• Grade 2 (low-grade)
      The cellularity is higher than in Grade 1 tumors. Characteristic findings are moderate cellular pleomorphism, plump nuclei, frequent bi-nucleated cells, and occasional bizarre cells. Mitoses are rare. Foci of myxoid change may be seen. Unlike Grade 1 tumors, about 10% to 15% of Grade 2 chondrosarcomas produce metastases.

    • Grade 3 (high-grade)
      Characteristic findings are high cellularity, marked cellular pleomorphism, high N/C ratio, many bizarre cells and frequent mitoses (more than 1 per hpf). These are high grade tumors with significant metastatic potential

Subtypes

 

 - Dedifferentiated (high grade), 6-10%
          - rare type of high grade chondrosarcoma which arises from a low grade chondrosarcoma;
          - a high-grade spindle-cell sarcoma coexists with a lower-grade chondroid tumour;
          - histologically there will be areas c/w MFH, osteosarcoma, or fibrosarcoma;
          - high risk for metatastasis, only 5% of patients will survive more than 5 years;
- Myxoid type, 5%

- Msenchymal type, 2%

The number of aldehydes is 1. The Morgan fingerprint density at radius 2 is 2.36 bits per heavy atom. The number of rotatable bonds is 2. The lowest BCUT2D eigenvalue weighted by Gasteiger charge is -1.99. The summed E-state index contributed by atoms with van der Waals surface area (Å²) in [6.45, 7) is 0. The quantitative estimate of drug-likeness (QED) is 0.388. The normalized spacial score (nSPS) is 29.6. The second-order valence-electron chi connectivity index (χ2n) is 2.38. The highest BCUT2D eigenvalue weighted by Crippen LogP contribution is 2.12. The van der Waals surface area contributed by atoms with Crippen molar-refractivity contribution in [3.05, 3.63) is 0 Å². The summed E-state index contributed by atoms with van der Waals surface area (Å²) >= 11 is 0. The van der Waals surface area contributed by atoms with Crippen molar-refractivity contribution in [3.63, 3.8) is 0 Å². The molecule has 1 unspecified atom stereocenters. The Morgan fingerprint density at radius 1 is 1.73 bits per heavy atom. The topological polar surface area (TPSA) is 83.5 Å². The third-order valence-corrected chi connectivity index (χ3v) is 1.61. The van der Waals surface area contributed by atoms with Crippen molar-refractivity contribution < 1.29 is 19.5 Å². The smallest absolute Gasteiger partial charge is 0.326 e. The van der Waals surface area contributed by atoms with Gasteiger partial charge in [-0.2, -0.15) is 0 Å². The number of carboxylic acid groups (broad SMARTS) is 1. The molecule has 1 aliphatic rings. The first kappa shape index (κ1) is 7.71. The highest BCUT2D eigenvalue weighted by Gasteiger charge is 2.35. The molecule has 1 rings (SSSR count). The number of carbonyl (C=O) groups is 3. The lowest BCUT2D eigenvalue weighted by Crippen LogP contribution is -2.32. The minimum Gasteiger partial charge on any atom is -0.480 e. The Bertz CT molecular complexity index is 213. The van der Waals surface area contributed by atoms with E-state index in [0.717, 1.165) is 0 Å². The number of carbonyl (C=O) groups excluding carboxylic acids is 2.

- Clear cell (intermediate grade), 2%
          - rare, slow growing, locally recurrent tumor easily confused w/ chondroblastoma but malignant;
                - tumor is especially rare in a child or adolescent;
                - may invade epiphysis;
                - most common in proximal femur (over 50%) followed by proximal humerus;
          - microscopically, sheets of cartilaginous cells in a lobular arrangement are mixed with scattered giant cells;
          - this radiolucent lesion is often misdiagnosed and undertreated;
 - Atypical enchondroma (juxtacortical chondroma), 2%
          - histologic exam of a low grade chondrosarcoma may show nodular cartilage tissue with mostly isomorphic tumor cells;
          - tissue samples show cellularity than is seen w/ enchondroma;
          - differentiating between this malignant tumor growth and an enchondroma can be extremely difficult;
          - an aysmptomatic, well circumscribed calcified lesion which has not changed in size is most consistent w/ an enchondroma;
          - more peripherally located lesions are also more likely to represent an enchondroma;
 

Differential Diagnosis